The cardiac muscle cells of the heart (called the myocardium) are tightly bound together in layers and encircle the blood filled chambers of the heart. When the heart contracts the myocardium encloses on the blood filled chambers and blood is propelled around the body. With greater filling of blood (i.e. increased end diastolic volume; EDV) the force of contraction of the heart is subsequently greater. Experiments in the late 19th century, using frog hearts, demonstrated this ability of the heart, known as the Frank-Starling Law of the heart, named after Otto Frank and Ernest Starling.
The heart requires a number of important resources to carry out its role. Calcium, oxygen and adrenaline are all required for normal functioning and any changes in their levels can affect the force of contraction.
This simulation examines factors that control the Contraction of Cardiac Muscle. The "data" you will collect is "real" data, taken from recordings made of the test conditions you will see in this simulation, done in previous years. This practical uses isolated strips of toad ventricular muscle that are electrically stimulated to contract. The force of cardiac muscle contraction is recorded (with grams of tension of the Y axis and time in seconds on the X axis of the recording).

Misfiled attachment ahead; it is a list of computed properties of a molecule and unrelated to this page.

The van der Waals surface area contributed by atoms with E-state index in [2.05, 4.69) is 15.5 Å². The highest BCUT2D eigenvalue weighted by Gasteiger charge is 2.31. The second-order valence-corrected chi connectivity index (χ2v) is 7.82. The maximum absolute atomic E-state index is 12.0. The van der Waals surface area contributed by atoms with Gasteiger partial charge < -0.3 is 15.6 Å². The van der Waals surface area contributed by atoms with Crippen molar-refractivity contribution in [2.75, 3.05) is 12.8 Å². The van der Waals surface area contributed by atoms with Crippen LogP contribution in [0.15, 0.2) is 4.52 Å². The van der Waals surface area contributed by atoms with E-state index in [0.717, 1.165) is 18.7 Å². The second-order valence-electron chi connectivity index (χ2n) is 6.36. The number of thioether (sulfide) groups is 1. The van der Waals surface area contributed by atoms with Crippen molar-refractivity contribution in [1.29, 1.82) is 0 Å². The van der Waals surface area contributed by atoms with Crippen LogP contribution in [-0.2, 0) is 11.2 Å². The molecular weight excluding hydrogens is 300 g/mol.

Watch the video below before commencing with the simulation:
Effect of muscle length on the force of contraction
The length of cardiac muscle in a resting individual is not at its optimal length for contraction. Greater cardiac muscle length, such as occurs with greater ventricular filling, will result in additional stretching of the cardiac muscle, increasing the muscle length and increasing the force of contraction.
- Press the Start button and observe the recording. Allow to record for around 100 seconds.
- Click the Change length button to change the muscle length to 9 mm and observe your recording. What happens to the force of contraction? Why does this happen?
- Use the cursor to measure the initial force of contraction and the change in force following the increase in muscle length. Put these values into the table underneath the trace.
Simulation: Cardiac muscle length
Full instructions can be found on the previous tab. In short:
- Initial muscle length when pressing the start button is 8mm.
- After 100 seconds click the change length button to increase the muscle length to 9mm.
- Use the cursor to find the values in the graph necessary to fill out the table below.
Complete the below table based on data from the above simulation.
Make sure you collect data from a point after the contractions have stabilised.
(maximum − passive)
Selected value: (0, 0).
Enable plot values